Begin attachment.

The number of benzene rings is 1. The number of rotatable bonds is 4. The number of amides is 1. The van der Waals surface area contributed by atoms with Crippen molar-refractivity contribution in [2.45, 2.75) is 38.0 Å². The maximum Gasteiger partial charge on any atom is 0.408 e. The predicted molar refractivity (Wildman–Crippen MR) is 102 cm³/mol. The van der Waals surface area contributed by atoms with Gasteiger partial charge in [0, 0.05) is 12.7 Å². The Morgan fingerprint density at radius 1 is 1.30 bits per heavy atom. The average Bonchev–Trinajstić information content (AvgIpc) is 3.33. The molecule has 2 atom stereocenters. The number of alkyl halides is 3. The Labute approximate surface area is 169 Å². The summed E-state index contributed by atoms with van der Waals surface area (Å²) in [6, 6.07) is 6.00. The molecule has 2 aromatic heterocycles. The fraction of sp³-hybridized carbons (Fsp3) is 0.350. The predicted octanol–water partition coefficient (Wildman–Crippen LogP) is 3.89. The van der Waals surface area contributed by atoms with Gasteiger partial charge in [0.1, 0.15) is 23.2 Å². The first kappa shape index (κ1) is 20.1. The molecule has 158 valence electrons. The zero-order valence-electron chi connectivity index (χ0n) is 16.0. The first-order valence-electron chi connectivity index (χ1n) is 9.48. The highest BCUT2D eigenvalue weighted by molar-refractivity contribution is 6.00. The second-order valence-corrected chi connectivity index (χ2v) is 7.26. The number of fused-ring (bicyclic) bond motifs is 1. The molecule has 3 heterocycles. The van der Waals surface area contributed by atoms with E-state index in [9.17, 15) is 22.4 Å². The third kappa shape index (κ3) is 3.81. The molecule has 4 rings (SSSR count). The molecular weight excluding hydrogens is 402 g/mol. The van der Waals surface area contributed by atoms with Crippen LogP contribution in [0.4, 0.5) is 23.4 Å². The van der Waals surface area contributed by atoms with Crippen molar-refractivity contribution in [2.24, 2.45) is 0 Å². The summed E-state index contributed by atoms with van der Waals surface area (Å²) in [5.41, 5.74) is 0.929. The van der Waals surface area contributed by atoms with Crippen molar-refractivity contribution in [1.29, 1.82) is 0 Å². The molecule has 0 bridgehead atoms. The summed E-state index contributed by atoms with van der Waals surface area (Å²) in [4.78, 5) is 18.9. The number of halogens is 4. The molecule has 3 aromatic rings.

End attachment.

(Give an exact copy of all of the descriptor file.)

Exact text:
The number of benzene rings is 1. The number of rotatable bonds is 4. The number of amides is 1. The van der Waals surface area contributed by atoms with Crippen molar-refractivity contribution in [2.45, 2.75) is 38.0 Å². The maximum Gasteiger partial charge on any atom is 0.408 e. The predicted molar refractivity (Wildman–Crippen MR) is 102 cm³/mol. The van der Waals surface area contributed by atoms with Gasteiger partial charge in [0, 0.05) is 12.7 Å². The Morgan fingerprint density at radius 1 is 1.30 bits per heavy atom. The average Bonchev–Trinajstić information content (AvgIpc) is 3.33. The molecule has 2 atom stereocenters. The number of alkyl halides is 3. The Labute approximate surface area is 169 Å². The summed E-state index contributed by atoms with van der Waals surface area (Å²) in [6, 6.07) is 6.00. The molecule has 2 aromatic heterocycles. The fraction of sp³-hybridized carbons (Fsp3) is 0.350. The predicted octanol–water partition coefficient (Wildman–Crippen LogP) is 3.89. The van der Waals surface area contributed by atoms with Gasteiger partial charge in [0.1, 0.15) is 23.2 Å². The first kappa shape index (κ1) is 20.1. The molecule has 158 valence electrons. The zero-order valence-electron chi connectivity index (χ0n) is 16.0. The first-order valence-electron chi connectivity index (χ1n) is 9.48. The highest BCUT2D eigenvalue weighted by molar-refractivity contribution is 6.00. The second-order valence-corrected chi connectivity index (χ2v) is 7.26. The number of fused-ring (bicyclic) bond motifs is 1. The molecule has 3 heterocycles. The van der Waals surface area contributed by atoms with E-state index in [9.17, 15) is 22.4 Å². The third kappa shape index (κ3) is 3.81. The molecule has 4 rings (SSSR count). The molecular weight excluding hydrogens is 402 g/mol. The van der Waals surface area contributed by atoms with Crippen LogP contribution in [0.4, 0.5) is 23.4 Å². The van der Waals surface area contributed by atoms with Crippen molar-refractivity contribution in [2.24, 2.45) is 0 Å². The summed E-state index contributed by atoms with van der Waals surface area (Å²) in [5.41, 5.74) is 0.929. The van der Waals surface area contributed by atoms with Crippen molar-refractivity contribution in [1.29, 1.82) is 0 Å². The molecule has 0 bridgehead atoms. The summed E-state index contributed by atoms with van der Waals surface area (Å²) in [4.78, 5) is 18.9. The number of halogens is 4. The molecule has 3 aromatic rings.